(2.) Extra clothing is essential. Don't just throw a cheap walmart coat in the trunk and call it good. You should have a decent coat, an extra baselayer (both top and bottom) a midweight (hoodie or sweater), extra warm socks, extra gloves, a full head cover (I recommend a balaclava AND a beanie) and a pair of boots made for serious shitstorm type stuff. If you vacuum seal this all together, minus the boots, it shouldnt take up too much space and you will be thanking yourself when the time comes that you need it. I also carry a pair of winter coveralls in my clothing kit.. has come in handy more than once. Oh and keep this stuff IN THE CABIN OF YOUR VEHICLE. It will do you no good in your trunk if you crash into a snow bank and can't get out to retrieve it!
(3.) Lighting - as with every prep-kit, you should have a decent flashlight in your car and ready to go. You will also want to throw in a pack of road flares. I keep a rescue stobe in my kit as well (http://www.amazon.co...s/dp/B000VS970K)
(4.) Basic first aid kit - you all should know what these are by now.. throw one in your winter kit if you don't have one in the car already.
(5.) Candle / matches - http://www.bestglide...val_candle.html; just one of these candles, lit inside your car can provide enough heat to keep you alive long enough for rescue even at -50F.
(6.) Whistle - Snow is great at snuffing out noise. If you have crashed into a snowbank and can't get out, chances are noone will hear you yelling. A good whistle can really come in handy here. I recommend Fox40 http://www.fox40shop...tegory.15976/.f
(7.) Carry a decent set of tow straps. Just because a passerby has a big truck doesn't mean they carry the accessories to use it! Having your own tow straps can speed up the rescue/recovery process considerably.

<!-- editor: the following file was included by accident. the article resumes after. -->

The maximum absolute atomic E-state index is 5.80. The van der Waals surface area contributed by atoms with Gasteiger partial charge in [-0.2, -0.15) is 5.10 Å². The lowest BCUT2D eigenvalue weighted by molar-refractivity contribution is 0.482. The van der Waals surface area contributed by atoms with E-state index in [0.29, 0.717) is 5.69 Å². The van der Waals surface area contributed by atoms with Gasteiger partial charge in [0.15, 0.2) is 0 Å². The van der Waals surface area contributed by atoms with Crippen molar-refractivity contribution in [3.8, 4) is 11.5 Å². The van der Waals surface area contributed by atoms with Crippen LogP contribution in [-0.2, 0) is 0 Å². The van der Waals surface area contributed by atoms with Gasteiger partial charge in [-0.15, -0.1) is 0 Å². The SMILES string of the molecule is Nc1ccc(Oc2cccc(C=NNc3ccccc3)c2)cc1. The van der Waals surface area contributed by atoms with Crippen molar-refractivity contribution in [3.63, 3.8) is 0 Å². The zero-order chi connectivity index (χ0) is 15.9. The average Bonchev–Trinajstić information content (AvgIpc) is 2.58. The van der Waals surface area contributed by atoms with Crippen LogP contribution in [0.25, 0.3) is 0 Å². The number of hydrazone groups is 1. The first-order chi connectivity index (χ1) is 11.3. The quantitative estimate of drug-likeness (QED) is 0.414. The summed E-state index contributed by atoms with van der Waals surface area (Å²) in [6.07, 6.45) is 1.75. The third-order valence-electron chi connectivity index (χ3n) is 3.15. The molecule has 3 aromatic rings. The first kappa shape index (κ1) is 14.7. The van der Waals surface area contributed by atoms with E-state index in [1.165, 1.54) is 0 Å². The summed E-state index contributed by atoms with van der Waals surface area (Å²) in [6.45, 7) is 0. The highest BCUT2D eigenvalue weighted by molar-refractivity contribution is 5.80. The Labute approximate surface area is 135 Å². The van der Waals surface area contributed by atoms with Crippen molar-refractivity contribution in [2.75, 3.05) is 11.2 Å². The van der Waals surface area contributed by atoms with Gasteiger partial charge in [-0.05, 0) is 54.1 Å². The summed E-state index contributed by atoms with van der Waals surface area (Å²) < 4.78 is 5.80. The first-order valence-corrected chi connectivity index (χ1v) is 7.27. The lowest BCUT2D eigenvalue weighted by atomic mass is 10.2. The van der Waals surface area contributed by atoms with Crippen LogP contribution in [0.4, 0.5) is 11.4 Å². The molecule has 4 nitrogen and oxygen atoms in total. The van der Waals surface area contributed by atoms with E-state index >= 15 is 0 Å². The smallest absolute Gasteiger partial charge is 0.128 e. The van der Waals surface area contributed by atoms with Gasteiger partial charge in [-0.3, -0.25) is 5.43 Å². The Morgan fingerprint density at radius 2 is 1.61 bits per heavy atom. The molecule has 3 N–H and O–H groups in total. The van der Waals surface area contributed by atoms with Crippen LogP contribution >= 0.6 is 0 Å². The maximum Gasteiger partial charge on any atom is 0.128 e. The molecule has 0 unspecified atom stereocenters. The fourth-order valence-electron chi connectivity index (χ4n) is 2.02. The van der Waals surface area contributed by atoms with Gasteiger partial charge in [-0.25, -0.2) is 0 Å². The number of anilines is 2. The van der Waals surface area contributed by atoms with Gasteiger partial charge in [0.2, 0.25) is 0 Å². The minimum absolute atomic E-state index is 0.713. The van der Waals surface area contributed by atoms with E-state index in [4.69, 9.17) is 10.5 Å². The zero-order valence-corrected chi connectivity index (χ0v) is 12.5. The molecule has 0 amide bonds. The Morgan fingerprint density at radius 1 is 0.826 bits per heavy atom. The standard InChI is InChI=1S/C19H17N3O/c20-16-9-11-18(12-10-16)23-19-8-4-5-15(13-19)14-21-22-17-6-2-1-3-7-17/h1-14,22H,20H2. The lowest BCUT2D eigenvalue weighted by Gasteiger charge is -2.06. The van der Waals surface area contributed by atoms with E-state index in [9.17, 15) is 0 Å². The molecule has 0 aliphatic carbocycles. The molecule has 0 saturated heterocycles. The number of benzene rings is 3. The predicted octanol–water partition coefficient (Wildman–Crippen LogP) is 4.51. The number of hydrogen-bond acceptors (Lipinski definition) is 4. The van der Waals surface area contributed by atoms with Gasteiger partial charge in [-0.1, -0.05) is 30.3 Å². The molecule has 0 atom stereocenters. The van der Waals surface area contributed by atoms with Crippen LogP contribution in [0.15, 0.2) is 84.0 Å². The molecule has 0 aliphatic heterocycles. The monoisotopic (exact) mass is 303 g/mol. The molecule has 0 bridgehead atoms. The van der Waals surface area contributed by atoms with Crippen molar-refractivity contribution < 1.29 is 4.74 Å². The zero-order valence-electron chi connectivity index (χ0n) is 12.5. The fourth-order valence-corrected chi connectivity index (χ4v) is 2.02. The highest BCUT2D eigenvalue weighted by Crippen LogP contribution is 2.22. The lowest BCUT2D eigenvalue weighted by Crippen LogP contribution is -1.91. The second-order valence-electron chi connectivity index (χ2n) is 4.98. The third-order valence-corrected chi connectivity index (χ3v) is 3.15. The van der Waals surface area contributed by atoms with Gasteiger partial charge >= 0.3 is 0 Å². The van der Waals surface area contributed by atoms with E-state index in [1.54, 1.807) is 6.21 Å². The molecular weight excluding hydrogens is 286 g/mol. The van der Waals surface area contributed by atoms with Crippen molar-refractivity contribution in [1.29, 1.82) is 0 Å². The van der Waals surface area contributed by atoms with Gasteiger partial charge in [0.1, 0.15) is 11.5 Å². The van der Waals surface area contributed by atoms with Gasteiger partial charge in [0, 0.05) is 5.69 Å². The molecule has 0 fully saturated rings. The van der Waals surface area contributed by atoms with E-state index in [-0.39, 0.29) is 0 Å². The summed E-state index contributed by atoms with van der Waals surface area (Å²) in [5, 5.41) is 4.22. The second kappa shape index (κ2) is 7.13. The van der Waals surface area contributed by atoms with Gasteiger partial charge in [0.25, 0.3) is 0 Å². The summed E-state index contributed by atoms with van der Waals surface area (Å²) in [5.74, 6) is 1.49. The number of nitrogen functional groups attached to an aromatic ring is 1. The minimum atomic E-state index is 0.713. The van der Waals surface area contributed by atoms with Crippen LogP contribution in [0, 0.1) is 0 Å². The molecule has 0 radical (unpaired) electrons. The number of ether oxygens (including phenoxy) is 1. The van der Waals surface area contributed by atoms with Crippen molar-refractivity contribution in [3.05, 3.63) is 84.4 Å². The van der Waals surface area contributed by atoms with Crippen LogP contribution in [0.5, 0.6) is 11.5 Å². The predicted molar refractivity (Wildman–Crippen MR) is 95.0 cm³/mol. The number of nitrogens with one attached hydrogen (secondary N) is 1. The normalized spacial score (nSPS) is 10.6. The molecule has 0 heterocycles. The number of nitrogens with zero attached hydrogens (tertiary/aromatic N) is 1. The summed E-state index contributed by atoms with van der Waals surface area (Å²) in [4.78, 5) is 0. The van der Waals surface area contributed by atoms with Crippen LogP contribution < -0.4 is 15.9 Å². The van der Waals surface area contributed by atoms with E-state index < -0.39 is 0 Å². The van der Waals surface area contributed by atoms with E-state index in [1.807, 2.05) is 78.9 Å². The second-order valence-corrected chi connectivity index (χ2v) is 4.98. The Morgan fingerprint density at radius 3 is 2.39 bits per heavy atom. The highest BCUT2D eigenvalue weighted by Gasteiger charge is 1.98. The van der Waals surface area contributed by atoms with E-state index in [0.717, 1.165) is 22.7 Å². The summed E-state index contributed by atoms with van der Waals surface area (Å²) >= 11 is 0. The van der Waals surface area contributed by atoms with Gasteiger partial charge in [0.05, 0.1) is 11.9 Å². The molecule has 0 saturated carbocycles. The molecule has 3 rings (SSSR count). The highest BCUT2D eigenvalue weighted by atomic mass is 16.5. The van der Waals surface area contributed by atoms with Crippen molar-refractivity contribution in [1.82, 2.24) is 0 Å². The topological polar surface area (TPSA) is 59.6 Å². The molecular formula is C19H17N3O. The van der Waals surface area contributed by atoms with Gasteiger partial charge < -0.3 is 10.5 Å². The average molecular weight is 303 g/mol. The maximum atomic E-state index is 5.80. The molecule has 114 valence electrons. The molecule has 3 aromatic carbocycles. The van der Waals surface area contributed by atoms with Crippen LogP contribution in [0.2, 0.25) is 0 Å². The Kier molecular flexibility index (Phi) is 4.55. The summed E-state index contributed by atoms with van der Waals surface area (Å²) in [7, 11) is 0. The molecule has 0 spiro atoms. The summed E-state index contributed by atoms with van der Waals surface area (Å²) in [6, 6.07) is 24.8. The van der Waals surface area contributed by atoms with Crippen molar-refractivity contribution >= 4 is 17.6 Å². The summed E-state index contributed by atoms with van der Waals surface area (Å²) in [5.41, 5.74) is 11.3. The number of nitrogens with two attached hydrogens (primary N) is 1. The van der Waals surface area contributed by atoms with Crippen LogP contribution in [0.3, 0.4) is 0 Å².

That's it for now. I may touch up on this a little more as I get some more free time. Any other suggestions?
  • CENTCOMSurvivor likes this


#2 CENTCOMSurvivor


    Down Wit' Da Hui

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Posted 09 October 2013 - 02:58 PM

Good stuff! I stopped reading at -40* though haha.

Thanks for sharing those tips, great advice all around. How often do you see people frozen to death up there from not being prepared?
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#3 DeathwatchDoc


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Posted 09 October 2013 - 03:25 PM

Well written!


#4 ARM_Alaska



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Posted 09 October 2013 - 04:09 PM

Good stuff! I stopped reading at -40* though haha.

Thanks for sharing those tips, great advice all around. How often do you see people frozen to death up there from not being prepared?

I have only been up here for 3 years and in that time I have heard of 7 deaths attributed to cold weather. 3 of them I recall were homeless but the rest were either single vehicle accidents or hikers going way outside of their skillset with minimal resources.


#5 mangeface


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Posted 09 October 2013 - 06:24 PM

Good info. I keep a lot of stuff in my truck. A poncho, tarp, blanket, 2 quarts of oil, road flares and otyer emergency equipment.

"I may walk among the sheep...but make no mistake, I am the sheepdog."